Problematic was the fact that the intermingling of Christian and Muslim populations in some regions was so complete that it was not always possible to draw lines based on religious affiliation. Furthermore, if each side had partisans in each village, both sides felt 'entitled' to claiming them -- and initially did. Soon, however, both parties recognized that in some regions the raids and counter-raids destroyed the wealth -- and food supplies -- of both sides. 

As a result, in the early twelfth century, Franks and Saracens evolved the practice of revenue sharing in certain border regions. This meant, rather than even attempting to draw a border, the parties agreed to first collect the revenues from everyone -- and then divide them based on an agreed formula. The rationale for the ratio determining how much revenue went to each party varied from treaty to treaty and presumably reflected the relative proportion of Christian versus Muslim inhabitants in the specific locales covered by the treaties.

And yet, assuming that the loyalties of the native population inherently followed religious lines, while convenient and comprehensible, is an over-simplification. In the entire history of the crusader states, there is not a single instance of revolt or uprisings on the part of the local population against the Franks -- despite the fact that a large minority was Muslim, and a majority was not Latin. So loyalty and identification with the Franks evolved even among non-Christians.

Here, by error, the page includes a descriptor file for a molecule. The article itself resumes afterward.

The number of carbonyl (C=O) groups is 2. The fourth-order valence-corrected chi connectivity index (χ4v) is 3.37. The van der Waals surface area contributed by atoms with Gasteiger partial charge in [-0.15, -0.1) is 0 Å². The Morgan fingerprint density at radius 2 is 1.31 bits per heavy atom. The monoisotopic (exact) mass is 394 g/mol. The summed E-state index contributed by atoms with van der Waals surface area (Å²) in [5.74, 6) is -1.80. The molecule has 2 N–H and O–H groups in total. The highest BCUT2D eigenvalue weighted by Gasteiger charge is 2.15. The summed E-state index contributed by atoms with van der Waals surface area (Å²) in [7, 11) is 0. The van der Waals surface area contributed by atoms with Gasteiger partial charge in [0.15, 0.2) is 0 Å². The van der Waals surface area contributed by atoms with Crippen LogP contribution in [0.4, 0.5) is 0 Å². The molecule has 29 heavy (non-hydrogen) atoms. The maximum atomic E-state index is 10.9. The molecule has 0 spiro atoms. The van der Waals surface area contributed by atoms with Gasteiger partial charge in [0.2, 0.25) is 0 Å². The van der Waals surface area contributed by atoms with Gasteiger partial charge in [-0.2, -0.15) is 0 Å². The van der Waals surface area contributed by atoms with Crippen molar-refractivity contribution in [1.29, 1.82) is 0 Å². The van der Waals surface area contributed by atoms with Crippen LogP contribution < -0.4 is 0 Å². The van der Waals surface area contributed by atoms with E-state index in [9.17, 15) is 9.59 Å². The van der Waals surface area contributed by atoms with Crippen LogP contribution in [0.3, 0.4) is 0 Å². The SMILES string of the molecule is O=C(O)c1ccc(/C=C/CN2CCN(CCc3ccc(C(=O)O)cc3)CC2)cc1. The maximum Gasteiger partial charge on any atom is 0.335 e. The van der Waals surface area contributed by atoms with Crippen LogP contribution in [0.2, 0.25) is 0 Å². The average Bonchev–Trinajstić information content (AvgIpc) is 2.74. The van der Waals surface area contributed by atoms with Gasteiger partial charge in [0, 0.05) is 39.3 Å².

Traditionally, this is explained by indifference on the part of a native population used to exploitation by a carrousel of invaders from Alexander the Great onwards. Another explanation is the lower levels of taxation and higher standards of justice under the Franks remarked upon by Ibn Jubayr. However, a third explanation might be that the fluid borders followed the psychological divide between the locals inclined to identify with the Franks and those more inclined to identify with the Seljuks. That is, that the Franks were only able to exert lasting control over regions in which the population -- for whatever reason -- was willing to recognize Frankish authority as legitimate. Again, while there may have been a high correlation between accepting Frankish rule and religion, but it would be wrong to assume this was absolute. Jews, Samaritans and some Muslims, particularly Shia Muslims, may also have preferred Frankish to Seljuk rule for their own reasons.  

Nor should the impact of individual personalities be overlooked. In one recorded incident from 1156, the lord of Nablus came in conflict with an imam because the latter's sermons attracted too many peasants, who thereby did not work their fields. The imam responded by emigrating and persuading a number families to follow him. Although there are serious reasons to doubt the veracity of this account (the author claims the lord with whom he clashed as "Baldwin d'Ibelin" -- a man who never held Nablus), it seems plausible that the actions of individuals could cause both immigration and emigration as well as inspire varying levels of loyalty. 

The bottom line is that borders were fluid and more psychological than physical.  

All my novels set in the crusader state attempt to reflect this reality.